Teachers and schools always keep bandages on hand for students' bumps and bruises.
But some wounds can't be covered with bandages.
Many problems students experience happen outside school walls, according to Beaufort County School District student services chief Gregory McCord, and they can seriously hinder what takes place inside them.
The district is trying to better understand how mental health affects students, McCord said, and, more importantly, what it can do to help them. He said a key factor is providing the support and services students may need in school, at home and in the community.
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That's why the district recently partnered with Wright Directions Family Services, a mental-health services group based in Jasper County. The program is aimed at preventing students from falling behind if, for instance, their parents are going through a divorce or the family has recently lost a loved one.
McCord said the district has been searching for this kind of partnership for several years, and has finally found the right fit.
The partnership began in mid-October, program manager Jawanda McNair said. The company, established in 2011, has an office in Ridgeland and hopes to add one in Beaufort County by spring, she said.
The district has many resources available to students, McCord said, including school social workers, guidance counselors and behavior-management specialists. Nonetheless, McCord said, only so much can be done at school.
"There are limits to what the school can offer -- they can't account for variables at home, like whether the student ate, whether they had love and respect, whether they have a roof over their head," McNair said. "So our goal is to be an extension of those hands and arms already in the school to help with the issues that pop up in that setting."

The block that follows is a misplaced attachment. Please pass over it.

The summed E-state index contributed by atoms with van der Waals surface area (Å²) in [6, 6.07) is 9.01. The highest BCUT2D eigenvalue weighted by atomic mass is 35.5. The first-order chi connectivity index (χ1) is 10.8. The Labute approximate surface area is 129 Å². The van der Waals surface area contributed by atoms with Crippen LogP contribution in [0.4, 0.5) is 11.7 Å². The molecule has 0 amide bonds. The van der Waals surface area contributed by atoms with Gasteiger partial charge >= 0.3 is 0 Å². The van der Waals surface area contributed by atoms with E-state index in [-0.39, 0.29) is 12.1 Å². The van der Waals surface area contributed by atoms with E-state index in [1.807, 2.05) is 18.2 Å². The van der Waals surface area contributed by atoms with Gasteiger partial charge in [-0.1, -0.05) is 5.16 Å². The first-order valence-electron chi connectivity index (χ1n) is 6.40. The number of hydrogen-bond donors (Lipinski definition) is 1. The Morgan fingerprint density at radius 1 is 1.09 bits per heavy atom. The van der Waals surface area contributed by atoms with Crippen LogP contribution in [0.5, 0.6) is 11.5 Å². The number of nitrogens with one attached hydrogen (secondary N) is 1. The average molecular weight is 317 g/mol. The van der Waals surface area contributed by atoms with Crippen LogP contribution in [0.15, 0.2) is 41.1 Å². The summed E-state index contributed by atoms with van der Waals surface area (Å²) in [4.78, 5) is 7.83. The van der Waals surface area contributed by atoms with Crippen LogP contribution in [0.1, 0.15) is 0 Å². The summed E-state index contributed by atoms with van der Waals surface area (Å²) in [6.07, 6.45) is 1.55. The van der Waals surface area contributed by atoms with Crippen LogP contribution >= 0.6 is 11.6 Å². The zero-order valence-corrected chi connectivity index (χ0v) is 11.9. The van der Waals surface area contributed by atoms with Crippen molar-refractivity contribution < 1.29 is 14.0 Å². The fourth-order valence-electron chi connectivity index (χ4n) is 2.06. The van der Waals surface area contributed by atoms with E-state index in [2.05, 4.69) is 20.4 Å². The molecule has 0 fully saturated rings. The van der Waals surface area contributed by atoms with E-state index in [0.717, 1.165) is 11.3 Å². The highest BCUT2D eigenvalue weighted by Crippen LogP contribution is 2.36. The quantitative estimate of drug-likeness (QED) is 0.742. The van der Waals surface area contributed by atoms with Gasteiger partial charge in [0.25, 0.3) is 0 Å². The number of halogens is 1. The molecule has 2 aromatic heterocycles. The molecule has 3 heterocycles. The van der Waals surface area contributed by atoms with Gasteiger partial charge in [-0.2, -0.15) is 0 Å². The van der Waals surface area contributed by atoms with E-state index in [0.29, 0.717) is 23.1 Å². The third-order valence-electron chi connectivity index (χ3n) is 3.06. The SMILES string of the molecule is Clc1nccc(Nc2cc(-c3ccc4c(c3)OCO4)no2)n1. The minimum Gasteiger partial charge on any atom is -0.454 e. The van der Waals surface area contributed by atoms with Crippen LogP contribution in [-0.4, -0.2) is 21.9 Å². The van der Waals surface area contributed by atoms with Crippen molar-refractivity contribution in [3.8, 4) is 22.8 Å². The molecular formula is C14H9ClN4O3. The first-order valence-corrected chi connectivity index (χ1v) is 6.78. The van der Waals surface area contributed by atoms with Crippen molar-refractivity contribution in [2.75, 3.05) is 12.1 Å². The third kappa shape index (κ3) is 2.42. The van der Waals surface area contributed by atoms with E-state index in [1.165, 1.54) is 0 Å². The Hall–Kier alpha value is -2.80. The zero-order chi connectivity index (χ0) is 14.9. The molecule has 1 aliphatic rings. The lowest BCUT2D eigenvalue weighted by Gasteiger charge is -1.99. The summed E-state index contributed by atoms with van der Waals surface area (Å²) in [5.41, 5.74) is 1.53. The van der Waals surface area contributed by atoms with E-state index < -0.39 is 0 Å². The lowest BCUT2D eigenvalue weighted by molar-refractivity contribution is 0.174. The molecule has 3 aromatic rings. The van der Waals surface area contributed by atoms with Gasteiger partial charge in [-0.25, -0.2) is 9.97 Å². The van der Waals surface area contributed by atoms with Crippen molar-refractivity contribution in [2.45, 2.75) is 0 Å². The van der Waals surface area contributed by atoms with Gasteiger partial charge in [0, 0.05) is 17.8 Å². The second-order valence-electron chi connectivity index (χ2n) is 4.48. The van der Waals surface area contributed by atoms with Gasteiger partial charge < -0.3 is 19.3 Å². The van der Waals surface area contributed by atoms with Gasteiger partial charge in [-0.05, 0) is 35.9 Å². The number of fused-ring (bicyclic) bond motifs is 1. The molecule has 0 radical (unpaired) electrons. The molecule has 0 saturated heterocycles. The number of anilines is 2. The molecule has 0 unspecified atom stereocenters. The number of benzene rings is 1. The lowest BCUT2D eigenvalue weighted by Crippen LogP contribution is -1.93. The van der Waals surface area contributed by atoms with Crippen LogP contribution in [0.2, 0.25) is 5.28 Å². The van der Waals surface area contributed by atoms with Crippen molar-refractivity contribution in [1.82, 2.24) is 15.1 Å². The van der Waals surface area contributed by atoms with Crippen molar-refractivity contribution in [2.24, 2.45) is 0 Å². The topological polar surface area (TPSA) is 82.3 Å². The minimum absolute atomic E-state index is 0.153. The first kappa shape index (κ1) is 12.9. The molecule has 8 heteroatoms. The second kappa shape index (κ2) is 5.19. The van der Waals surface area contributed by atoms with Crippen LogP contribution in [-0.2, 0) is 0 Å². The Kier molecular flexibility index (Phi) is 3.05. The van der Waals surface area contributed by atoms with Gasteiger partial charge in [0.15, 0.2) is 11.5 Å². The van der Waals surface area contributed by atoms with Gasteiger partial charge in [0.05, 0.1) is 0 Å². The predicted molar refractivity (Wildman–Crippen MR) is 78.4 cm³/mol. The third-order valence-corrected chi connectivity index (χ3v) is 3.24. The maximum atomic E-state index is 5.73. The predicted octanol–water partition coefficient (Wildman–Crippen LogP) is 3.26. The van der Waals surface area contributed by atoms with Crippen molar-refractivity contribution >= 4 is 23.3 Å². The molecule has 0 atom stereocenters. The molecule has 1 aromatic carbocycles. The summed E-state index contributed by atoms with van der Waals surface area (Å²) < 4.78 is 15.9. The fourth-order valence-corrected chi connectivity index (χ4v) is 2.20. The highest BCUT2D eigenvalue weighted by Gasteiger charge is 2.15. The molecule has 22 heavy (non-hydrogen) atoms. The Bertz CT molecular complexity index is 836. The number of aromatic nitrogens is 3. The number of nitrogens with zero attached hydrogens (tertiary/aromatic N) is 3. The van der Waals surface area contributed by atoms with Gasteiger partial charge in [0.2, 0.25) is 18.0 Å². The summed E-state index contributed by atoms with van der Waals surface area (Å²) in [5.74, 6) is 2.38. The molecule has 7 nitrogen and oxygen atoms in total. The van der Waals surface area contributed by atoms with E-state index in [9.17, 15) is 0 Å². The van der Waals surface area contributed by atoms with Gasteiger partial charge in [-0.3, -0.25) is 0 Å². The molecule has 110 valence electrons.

HOW IT WORKS
If school staff or a faculty member feels a student needs additional support, the school social worker will refer the family to Wright Directions, McCord said.
"We are really, really excited to have this program put in place in this district," Lady's Island Middle School social worker Kathy Bingham said.
After a student is referred to Wright Directions, it contacts the family to schedule a meeting. After an initial screening, the organization determines services and support the student and family need.
Those services usually last an average of three to six months, McNair said.
The referral and screening cost the district or family nothing, McCord said. If additional services are needed, Wright Directions works with the family's health care provider to discuss coverage and arrange payments.
McNair said there are many concerns -- such as violence in schools, bullying, substance abuse, teen pregnancy, dropping or failing out -- that officials hope to prevent.
Such partnerships and school-based mental-health services have become more prevalent in recent years, according to Louise Johnson, the S.C. Department of Mental Health's director of child and family services.
"I think the violence and other things that have been occurring across the country have really contributed to people realizing they need to reach out," Johnson said. "The need is so great, so the more of these types of partnerships we can have, the better it will be."
Johnson and Jill Cook, assistant director of the American School Counselor Association, said intervening with students early is critical to getting them the support they need.
Schools offer an opportunity to reach children in need, Cook said. Such partnerships also allow students to grow in all aspects -- academically, emotionally and socially -- she said.
Follow reporter Sarah Bowman on Twitter at twitter.com/IPBG_Sarah.